Short Strikes No. 15

This week, Short Strikes uncovers a burgeoning alliance of small tackle manufacturers, explores Instagram’s new business tools, and sings a swan song for one of America’s most famous and now most damaged brands.

Ardent’s Alliance

Last week’s news that Ardent Tackle and Fish D-Funk are entering a multi-year marketing and sales agreement might have slid under your radar. On the surface, the deal appears to be an innocuous sales program. In reality, the deal could be a rallying cry for smaller manufacturers.

The strike: In the wake of last year’s Maurice Sporting Goods bankruptcy, dozens of manufacturers were left holding the bill for unpaid tabs at the Chicago-based tackle distributor. The largest tabs were revealed by court documents last fall. Those showed that Maurice owed companies like Shimano North America, Normark, Yamamoto, Zoom and Panther Martin more than half a million dollars each. Those figures are nothing to scoff at, but the most damaging debts owed by Maurice fell on smaller manufacturers, some of whom relied on their distributing partner to pay up to stay solvent.

Court documents show that at the time of its bankruptcy, Maurice owed well over $50 million in trade debt.

Ardent Tackle was one of a few companies to file suit against Maurice for those debts prior to their bankruptcy filing. When a Delaware court approved Maurice’s Chapter 11 filing and subsequent sale to a third party in December, Ardent’s case was dismissed.

Now, the tackle company is rallying manufacturers to its side in an attempt to keep small businesses afloat.

“Ardent has been contacted by a number of small manufactures that have been damaged by Maurice, and—like D-Funk products—Ardent is examining the potential for additional partnerships if it makes sense for both companies” said Michael J. Brooks, President of Ardent Tackle, LLC.


Instagram is for tools

Instagram announced the addition of a key new business tool this week—an email-like messaging feature that makes it easier for brands to converse with customers. The tool is free, provided you are using an Instagram business account. (Here’s how to convert your personal account to a business account.)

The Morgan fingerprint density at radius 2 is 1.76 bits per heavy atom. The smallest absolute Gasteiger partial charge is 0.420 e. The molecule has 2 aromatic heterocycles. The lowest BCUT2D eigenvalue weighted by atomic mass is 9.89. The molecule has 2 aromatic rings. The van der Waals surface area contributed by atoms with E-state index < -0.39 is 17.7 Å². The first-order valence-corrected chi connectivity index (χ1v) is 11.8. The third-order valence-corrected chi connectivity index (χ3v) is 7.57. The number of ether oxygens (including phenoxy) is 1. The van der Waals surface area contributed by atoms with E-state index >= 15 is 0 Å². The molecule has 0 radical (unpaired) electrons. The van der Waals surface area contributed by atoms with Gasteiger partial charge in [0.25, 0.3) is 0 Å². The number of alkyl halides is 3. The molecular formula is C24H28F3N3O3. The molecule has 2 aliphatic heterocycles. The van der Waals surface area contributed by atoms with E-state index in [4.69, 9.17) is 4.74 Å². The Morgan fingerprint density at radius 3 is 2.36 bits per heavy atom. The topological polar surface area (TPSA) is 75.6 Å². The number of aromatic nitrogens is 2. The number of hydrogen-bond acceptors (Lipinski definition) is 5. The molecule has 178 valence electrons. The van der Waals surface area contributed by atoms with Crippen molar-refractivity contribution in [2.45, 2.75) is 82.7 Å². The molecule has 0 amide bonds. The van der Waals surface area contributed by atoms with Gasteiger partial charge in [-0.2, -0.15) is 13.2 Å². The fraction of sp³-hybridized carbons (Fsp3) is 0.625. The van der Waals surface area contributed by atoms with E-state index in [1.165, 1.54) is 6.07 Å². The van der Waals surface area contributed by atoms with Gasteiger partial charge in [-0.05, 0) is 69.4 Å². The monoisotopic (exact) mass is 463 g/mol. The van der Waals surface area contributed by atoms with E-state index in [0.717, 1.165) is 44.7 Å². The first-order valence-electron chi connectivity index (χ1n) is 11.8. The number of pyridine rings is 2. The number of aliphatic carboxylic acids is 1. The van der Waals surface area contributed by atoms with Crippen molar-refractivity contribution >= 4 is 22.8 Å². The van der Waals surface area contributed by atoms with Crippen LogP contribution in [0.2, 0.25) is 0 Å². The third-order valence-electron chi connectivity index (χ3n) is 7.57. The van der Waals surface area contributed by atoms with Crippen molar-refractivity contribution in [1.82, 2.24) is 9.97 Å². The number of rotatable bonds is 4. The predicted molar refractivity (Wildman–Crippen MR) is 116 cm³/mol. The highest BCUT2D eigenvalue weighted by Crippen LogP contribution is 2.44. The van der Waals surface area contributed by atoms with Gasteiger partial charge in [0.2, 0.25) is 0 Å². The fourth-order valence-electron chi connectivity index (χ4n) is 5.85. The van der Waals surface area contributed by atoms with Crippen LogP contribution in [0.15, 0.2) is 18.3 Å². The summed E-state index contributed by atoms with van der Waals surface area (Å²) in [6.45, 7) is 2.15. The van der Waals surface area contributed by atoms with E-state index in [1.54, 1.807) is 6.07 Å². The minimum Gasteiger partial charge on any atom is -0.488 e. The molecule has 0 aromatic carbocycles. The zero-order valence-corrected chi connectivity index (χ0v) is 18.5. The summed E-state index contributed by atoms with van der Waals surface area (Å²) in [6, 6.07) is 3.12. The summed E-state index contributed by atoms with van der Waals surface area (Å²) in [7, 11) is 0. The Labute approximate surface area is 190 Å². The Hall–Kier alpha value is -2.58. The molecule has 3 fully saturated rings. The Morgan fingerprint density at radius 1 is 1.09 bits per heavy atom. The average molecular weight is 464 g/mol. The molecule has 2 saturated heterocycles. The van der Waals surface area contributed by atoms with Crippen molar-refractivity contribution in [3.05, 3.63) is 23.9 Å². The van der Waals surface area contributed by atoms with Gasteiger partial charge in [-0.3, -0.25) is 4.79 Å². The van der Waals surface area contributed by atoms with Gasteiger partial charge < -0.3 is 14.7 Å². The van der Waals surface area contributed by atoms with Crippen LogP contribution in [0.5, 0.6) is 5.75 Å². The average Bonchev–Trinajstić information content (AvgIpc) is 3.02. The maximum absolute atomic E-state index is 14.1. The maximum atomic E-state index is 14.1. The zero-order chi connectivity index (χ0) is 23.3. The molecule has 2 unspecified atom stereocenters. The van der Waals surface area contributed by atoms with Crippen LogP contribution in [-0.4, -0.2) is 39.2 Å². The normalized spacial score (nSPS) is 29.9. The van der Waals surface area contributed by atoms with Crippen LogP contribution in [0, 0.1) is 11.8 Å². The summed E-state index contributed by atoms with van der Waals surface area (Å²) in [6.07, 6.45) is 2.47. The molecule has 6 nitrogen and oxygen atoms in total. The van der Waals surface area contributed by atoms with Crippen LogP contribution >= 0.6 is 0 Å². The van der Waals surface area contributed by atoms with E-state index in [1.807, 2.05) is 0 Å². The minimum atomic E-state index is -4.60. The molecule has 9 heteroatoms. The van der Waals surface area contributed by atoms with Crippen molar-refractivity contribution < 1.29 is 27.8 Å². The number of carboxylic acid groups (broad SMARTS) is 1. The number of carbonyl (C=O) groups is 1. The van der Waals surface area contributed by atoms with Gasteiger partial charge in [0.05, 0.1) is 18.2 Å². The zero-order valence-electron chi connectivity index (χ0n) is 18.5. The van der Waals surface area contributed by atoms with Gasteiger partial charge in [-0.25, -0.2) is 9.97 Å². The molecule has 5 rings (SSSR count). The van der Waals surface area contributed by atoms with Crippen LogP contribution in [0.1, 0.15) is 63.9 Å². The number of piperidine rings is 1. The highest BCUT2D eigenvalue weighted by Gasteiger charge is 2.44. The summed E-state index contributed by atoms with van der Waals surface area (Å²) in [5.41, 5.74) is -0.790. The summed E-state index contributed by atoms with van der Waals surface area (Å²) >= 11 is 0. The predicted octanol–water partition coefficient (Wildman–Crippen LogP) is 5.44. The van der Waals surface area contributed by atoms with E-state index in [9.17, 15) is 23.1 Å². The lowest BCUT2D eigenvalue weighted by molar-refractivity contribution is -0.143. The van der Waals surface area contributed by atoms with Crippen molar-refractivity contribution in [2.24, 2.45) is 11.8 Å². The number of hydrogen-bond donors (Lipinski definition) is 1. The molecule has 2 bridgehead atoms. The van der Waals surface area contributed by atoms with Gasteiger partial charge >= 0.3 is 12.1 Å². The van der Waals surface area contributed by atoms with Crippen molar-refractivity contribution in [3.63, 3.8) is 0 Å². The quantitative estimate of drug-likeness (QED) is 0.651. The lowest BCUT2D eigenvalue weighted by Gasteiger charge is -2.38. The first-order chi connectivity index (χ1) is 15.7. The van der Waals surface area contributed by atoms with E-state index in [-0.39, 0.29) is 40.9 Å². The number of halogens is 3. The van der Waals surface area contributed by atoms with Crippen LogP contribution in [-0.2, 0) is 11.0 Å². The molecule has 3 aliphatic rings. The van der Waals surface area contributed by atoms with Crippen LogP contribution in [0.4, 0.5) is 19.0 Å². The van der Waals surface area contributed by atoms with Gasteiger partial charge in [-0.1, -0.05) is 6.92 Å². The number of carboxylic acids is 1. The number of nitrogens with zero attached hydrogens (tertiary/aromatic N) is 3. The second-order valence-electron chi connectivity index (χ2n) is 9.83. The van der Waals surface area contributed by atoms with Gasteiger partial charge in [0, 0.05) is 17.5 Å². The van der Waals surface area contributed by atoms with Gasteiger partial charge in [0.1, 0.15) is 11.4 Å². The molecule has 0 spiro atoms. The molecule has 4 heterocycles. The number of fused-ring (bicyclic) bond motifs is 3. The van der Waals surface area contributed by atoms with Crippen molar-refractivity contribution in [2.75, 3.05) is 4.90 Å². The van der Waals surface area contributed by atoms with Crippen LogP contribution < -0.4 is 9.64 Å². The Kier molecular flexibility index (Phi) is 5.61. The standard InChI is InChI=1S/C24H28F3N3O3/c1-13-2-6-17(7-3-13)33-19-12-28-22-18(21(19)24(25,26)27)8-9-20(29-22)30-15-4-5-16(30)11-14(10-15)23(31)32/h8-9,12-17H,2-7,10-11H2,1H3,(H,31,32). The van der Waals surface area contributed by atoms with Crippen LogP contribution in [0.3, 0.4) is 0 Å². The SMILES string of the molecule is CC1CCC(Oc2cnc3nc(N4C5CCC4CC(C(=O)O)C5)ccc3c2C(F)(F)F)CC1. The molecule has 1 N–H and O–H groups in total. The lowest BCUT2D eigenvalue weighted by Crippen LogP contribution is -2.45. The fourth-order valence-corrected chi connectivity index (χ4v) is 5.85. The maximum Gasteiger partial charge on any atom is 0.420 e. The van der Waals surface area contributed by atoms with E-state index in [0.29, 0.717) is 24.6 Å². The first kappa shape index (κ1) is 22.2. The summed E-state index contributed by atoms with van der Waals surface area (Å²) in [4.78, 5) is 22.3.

How will the feature help your business? Per Fast Company: “This new messaging technology should give customers more confidence to buy directly from a post, because they can now ask questions about products or bring up customers service issues directly from the app.”

The strike: You’ll need to familiarize yourself with Facebook and Instagram’s business tools, since Mark Zuckerberg’s company owns Instagram. The good news? Instagram is still hot, as its stories feature takes aim to eliminate the social media pioneer that it stole the concept from, Snapchat.

The bad news? Facebook is losing its cool. After an embarrassing public relations nightmare following the Cambridge Analytica fiasco, user trust in Facebook has never been lower. The company is trying to rebound with a new-look ad campaign on major media networks, but there’s no telling how far consumer faith in Facebook will fall—and that includes little brother, Instagram.

Read more: “Instagram is creepy, too“- Mashable.

Be careful what you wish for blues

Last week, one of the most iconic brands in America filed for bankruptcy. Gibson Guitar, whose axes garnished the waists of Chuck Berry, B.B. King, Eric Clapton, Bob Dylan, Jimi Hendrix, Billy Gibbons, Kirk Hammett, Dave Grohl, and a host of the world’s greatest all-time guitar players is now embroiled in a Chapter 11 case of its own. Gibson Guitar is singing the blues with $500 million in debt.

The news comes as no surprise to guitar players, but for everyday consumers, it’s a shocker. How could a company so popular, and so synonymous with quality products fall so far?

The strike: Gibson is guilty of wanting too much. In recent years, the Nashville-based business lost focus on the legendary quality of its guitars, falling into what its executives called a “vicious cycle” of decline thanks to a Hong Kong-based consumer electronics arm of Philips, that it acquired in 2014. The company will continue to build guitars after a painstaking restructuring and a severe public relations hit. Let that be a warning shot for the tackle industry.

Acquisitions here are not uncommon, and the $600 million-plus shadow of Pure Fishing looms over the market right now. Contrary to Gordon Gecko’s famous remarks, greed is not always good.. Greed will run you down, as Gibson’s most famous customer can tell you.